Harry Reid busts the filibuster

Senate Majority Leader Sen. Harry Reid triggered the "nuclear option." Above, the Nevada Democrat speaking to the media Tuesday on Capitol Hill.
(Manuel Balce Ceneta / Associated Press)

He did it. Senate Majority Leader Harry Reid, once a defender of Senate tradition, triggered the so-called nuclear option Thursday by pushing through a rule change to allow the confirmation of most presidential nominees by a simple majority. The final straw was the Republicans’ filibustering of three of President Obama’s nominees to the U.S. Court of Appeals for the District of Columbia Circuit, on the transparent pretext that the court was underworked and should have fewer members.

The Los Angeles Times editorial board long has opposed the filibuster, regardless of which party occupied the White House or controlled the Senate. In June, after Senate Republicans made it clear that they would block Obama’s nominees to the D.C. Circuit, we wrote:

“The bottom line is this: There is only one president at a time, and that president’s judicial nominations deserve considerable deference from senators of both parties provided that a nominee is professionally well qualified and holds views that place him or her within a broad philosophical mainstream. As Sen. Lindsey Graham (R-S.C.) correctly observed when he voted for Sonia Sotomayor, one of Obama’s Supreme Court nominees: ‘Judge Sotomayor is definitely a more liberal judge than a Republican president would have nominated, but elections have consequences.’ (Graham violated his own principle earlier this year when he joined in filibustering Caitlin Halligan, an Obama nominee to the D.C. Circuit Court, who was opposed by the National Rifle Assn. Halligan has since withdrawn.)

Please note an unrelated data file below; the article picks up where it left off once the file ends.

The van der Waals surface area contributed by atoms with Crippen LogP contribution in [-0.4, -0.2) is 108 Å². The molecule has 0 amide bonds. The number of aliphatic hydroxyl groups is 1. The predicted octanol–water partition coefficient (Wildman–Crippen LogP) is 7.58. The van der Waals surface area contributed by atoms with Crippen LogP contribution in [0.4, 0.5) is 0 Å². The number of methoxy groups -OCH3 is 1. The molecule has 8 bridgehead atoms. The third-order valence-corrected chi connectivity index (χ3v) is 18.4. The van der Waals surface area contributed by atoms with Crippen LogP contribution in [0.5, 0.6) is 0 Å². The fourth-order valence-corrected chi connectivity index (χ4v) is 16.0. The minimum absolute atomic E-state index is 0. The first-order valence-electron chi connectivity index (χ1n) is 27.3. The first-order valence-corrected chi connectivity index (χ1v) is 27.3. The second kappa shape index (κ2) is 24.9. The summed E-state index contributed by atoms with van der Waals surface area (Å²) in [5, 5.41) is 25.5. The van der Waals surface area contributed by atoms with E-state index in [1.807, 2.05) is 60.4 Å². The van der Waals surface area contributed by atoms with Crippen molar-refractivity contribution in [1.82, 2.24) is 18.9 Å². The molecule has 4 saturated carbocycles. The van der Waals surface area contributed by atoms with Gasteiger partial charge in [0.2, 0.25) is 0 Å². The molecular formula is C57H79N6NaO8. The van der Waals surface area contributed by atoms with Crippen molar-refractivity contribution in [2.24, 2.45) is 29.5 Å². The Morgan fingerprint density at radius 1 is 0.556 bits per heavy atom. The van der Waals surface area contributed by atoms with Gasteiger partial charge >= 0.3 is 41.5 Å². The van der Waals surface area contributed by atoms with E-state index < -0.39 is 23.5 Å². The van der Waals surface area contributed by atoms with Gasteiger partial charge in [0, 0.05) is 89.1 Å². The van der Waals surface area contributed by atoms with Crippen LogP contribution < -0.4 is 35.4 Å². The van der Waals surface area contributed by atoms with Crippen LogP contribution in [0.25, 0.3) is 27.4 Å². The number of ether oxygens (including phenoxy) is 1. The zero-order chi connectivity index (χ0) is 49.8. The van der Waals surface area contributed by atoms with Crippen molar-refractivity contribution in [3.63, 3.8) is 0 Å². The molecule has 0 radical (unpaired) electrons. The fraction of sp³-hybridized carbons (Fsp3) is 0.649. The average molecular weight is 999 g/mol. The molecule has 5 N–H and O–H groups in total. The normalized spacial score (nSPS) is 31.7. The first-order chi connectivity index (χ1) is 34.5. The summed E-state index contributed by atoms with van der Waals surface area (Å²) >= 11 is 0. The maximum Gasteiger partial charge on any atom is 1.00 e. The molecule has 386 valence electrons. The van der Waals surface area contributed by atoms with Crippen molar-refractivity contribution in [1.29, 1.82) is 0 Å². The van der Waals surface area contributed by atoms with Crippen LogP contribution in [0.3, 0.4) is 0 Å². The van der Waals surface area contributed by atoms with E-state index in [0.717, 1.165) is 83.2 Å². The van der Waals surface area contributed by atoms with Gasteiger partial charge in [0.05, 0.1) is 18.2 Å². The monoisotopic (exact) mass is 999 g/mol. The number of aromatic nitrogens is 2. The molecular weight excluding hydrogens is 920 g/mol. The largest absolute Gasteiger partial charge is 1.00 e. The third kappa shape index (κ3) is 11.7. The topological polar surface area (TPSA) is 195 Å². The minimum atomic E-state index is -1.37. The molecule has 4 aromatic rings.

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“If Obama nominates three qualified candidates for the remaining vacancies on the D.C. Circuit and Republicans filibuster or drag their feet, pressure will increase on Senate Majority Leader Harry Reid (D-Nev.) to revisit the issue of the ‘nuclear option.’ That’s Washington-speak for a parliamentary maneuver in which, by majority vote, the Senate would determine that a filibuster of judicial nominations was unconstitutional. If that were to occur, a judge could be confirmed by a simple majority.

“Senate Republicans flirted with the nuclear option during the Bush administration, but abandoned it when the so-called Gang of 14 senators reached an agreement that judicial nominees could be filibustered only in “extraordinary circumstances.” That understanding obviously has collapsed. If a similar arrangement is not worked out in this Congress, Reid should revive the nuclear option. Regardless of the party of the president, his nominees are entitled to expeditious up-and-down votes.”


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